Daniela says, “Funny that you’re asking about that, actually…”


“Well… I wanted to ask you to come over later and… help me decide how to do my hair for the wedding – I know it’s super boring but it would be such a help – and – I thought you could help me with the music list. Would you? I know you have loads to do but…”

“I’d love to,” Maggie says.

Helen de Búrca was born in Ireland and has lived in France, England and, most recently, Geneva, Switzerland. She has published flash fiction in the webzines Every Day Fiction and The Irish Literary Review. In 2015, one of her short stories was shortlisted for the Cúirt New Writing Prize and in 2016, she was awarded second prize in the inaugural Sunday Business Post/Penguin Ireland Short Story Prize and third prize in the Nivalis 2016 Short Story Competition.

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 average 3.4 stars • 35 reader(s) rated this

Every Day Fiction

  • The writer certainly has a passion for the subject of this story. Regrettably one I don’t share as I found it to be over-worded with adjectives and adverbs in areas where plain speaking would have sufficed.

    I waited until the end to find a significance of this “chocolate song” to be revealed. Why was it on a top-50 cassette but no name provided?

    This line made no sense: “She wonders where they can have driven through such scenery. ”

    The last minute inclusion in her sister’s wedding was just odd, unless I misread that part.


    • Sarah Crysl Akhtar

      Not IN her sister’s wedding. Helping her figure out how she wants to do her hair…

    • Sarah Crysl Akhtar

      “The Tightrope”

      • Thanks.

      • Camille Gooderham Campbell

        Thank you, Sarah. I’ve now tagged that story with the author’s name so it can be found more easily.

  • Sarah Crysl Akhtar

    Ditto Jeff.

  • Paul A. Freeman

    The premise of increasingly estranged sisters reuniting is a good one. The spanner in the works was the chocolate song of the title. It’s insertion felt like perhaps it was a prompt for a writing assignment.

  • I was put off by the opening line: “The crunchy lettuce in her sandwich resounds in her head as she chews,” I’ve never had lettuce that crunched. Celery? Yes. And how can lettuce “resound” in someone’s head? The crunching of something might. Yes I know what she meant. But isn’t that part of writing – proper descriptions?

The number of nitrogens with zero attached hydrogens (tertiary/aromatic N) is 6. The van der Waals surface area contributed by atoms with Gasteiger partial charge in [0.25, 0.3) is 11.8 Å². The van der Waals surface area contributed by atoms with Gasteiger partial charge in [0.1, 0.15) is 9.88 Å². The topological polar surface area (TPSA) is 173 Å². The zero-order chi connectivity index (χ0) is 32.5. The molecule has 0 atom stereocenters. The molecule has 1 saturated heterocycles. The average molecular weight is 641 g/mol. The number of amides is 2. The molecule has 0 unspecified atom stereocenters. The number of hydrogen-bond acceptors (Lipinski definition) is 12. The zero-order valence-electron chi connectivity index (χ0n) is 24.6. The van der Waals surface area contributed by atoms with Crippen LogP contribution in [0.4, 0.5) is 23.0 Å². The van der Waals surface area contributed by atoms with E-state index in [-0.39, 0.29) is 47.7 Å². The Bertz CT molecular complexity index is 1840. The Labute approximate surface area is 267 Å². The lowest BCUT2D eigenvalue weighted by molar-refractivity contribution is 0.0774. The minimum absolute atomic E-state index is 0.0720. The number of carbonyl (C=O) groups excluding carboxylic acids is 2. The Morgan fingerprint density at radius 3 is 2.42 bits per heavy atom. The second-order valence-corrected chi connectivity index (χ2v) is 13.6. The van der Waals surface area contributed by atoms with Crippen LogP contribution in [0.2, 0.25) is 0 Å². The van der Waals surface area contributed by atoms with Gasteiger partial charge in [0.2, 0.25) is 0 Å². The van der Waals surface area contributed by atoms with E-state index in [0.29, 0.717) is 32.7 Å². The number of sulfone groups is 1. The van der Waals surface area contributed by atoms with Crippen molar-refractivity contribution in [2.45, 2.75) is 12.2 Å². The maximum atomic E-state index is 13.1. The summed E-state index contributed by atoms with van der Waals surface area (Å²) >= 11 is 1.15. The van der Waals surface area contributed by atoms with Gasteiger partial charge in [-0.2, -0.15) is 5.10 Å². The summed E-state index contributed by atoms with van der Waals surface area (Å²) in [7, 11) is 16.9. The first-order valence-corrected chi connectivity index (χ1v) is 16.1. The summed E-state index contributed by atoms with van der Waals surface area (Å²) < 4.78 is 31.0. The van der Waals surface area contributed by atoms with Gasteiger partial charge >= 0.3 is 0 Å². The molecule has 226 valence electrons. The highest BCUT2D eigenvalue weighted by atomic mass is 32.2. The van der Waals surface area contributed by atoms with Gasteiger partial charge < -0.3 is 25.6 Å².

• Sarah Crysl Akhtar

      Well, iceberg lettuce is crunchy, although only the over-sensitive would hear it resoundingly. But yes. The image of masticating followed me throughout this story when it was the least important of all possible facts. It led me to expect (hope for?) a story of disintegrating stability/emotional dislocation/alienation. But what we got is not the sort of obsession I find compelling.

  • Again I was going for something bigger here. The conflict between the siblings was not enough to be the end all.
    Too many telephone calls for me.

  • S Conroy

    I liked the dynamic shown between the sisters as children (In my memory those stuffy back car-seats were a breeding ground for sibling quarrels.) and how music is still a key to their connection. I was racking my brains for what the “chocolate song” could be, but to no avail.

  • Jeffrey Yorio

    My take is the sisters are semi-estranged, they do phone tag talking. I like many of the descriptions, yet some seem over done; “… Before, she would have called Daniela and, without preamble, asked…” is without preamble needed. Still an enjoyable story.

  • Chris Antenen

    Maybe you had to have sisters, older sisters, to make this story meaningful. They just leave. They don’t love you less or forget you, but they leave, and you’re left with some unfinished things, nobody to ask things like “What was the name of the chocolate song?”
    I suppose things are different now, but back when my sisters left, long distance phone calls were expensive and there was no email, etc.
    I liked the story, a touch of nostalgic reality. Maybe the big sisters missed the little sisters after all.
    Except for the crunchy lettuce, which I have never experienced, I could find nothing to nit pick in this nice piece of memory.
    It was an easy 5 for me based on the story and the execution.

  • Amy Sisson

    For me, the author effectively portrayed a sense of loss. I’m the older sister in this scenario, but it spoke to me.

  • I rather enjoyed the writing in this one. Perhaps a few too many adjectives, but overall, I found it to be very well-written and thought out. As someone else said, clearly the author has an attachment to this subject. It shows.

    I thought the sister dynamic was done very well, and it was sad to see them drift apart. Yet, it is a reality many people deal with, and the subject was approached in a realistic fashion.

    I was a bit disappointed by the ending. It didn’t live up to the writing in the rest of the story, in my opinion. Although I still enjoyed it. It got me thinking, and to me, that’s a hallmark of any good story.

    For the record, I eat lettuce pretty much every day, and yes, it can be quite crunchy.

    Thanks for sharing.